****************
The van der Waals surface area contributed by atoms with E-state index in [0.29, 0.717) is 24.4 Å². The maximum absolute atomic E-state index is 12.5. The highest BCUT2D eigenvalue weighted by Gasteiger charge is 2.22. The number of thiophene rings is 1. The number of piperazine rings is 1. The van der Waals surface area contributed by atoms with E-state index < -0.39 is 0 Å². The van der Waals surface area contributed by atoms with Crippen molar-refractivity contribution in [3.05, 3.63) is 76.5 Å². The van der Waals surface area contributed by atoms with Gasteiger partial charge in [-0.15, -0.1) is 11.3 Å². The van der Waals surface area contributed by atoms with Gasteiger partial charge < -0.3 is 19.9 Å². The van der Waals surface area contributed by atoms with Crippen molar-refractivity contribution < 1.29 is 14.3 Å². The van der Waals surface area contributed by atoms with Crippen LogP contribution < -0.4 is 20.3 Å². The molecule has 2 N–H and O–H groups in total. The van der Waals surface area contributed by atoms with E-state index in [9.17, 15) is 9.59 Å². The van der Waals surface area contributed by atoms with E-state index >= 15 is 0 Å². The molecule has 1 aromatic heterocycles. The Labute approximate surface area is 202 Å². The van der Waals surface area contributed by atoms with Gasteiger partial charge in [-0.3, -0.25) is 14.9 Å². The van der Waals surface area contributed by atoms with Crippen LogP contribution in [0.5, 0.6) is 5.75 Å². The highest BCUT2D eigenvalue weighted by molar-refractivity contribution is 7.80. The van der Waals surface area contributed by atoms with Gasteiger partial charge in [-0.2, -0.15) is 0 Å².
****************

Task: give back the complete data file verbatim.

The van der Waals surface area contributed by atoms with E-state index in [0.29, 0.717) is 24.4 Å². The maximum absolute atomic E-state index is 12.5. The highest BCUT2D eigenvalue weighted by Gasteiger charge is 2.22. The number of thiophene rings is 1. The number of piperazine rings is 1. The van der Waals surface area contributed by atoms with E-state index < -0.39 is 0 Å². The van der Waals surface area contributed by atoms with Crippen molar-refractivity contribution in [3.05, 3.63) is 76.5 Å². The van der Waals surface area contributed by atoms with Gasteiger partial charge in [-0.15, -0.1) is 11.3 Å². The van der Waals surface area contributed by atoms with Gasteiger partial charge < -0.3 is 19.9 Å². The van der Waals surface area contributed by atoms with Crippen molar-refractivity contribution < 1.29 is 14.3 Å². The van der Waals surface area contributed by atoms with Crippen LogP contribution < -0.4 is 20.3 Å². The molecule has 2 N–H and O–H groups in total. The van der Waals surface area contributed by atoms with E-state index in [9.17, 15) is 9.59 Å². The van der Waals surface area contributed by atoms with E-state index >= 15 is 0 Å². The molecule has 1 aromatic heterocycles. The Labute approximate surface area is 202 Å². The van der Waals surface area contributed by atoms with Gasteiger partial charge in [-0.3, -0.25) is 14.9 Å². The van der Waals surface area contributed by atoms with Crippen LogP contribution in [0.5, 0.6) is 5.75 Å². The highest BCUT2D eigenvalue weighted by molar-refractivity contribution is 7.80. The van der Waals surface area contributed by atoms with Gasteiger partial charge in [-0.2, -0.15) is 0 Å².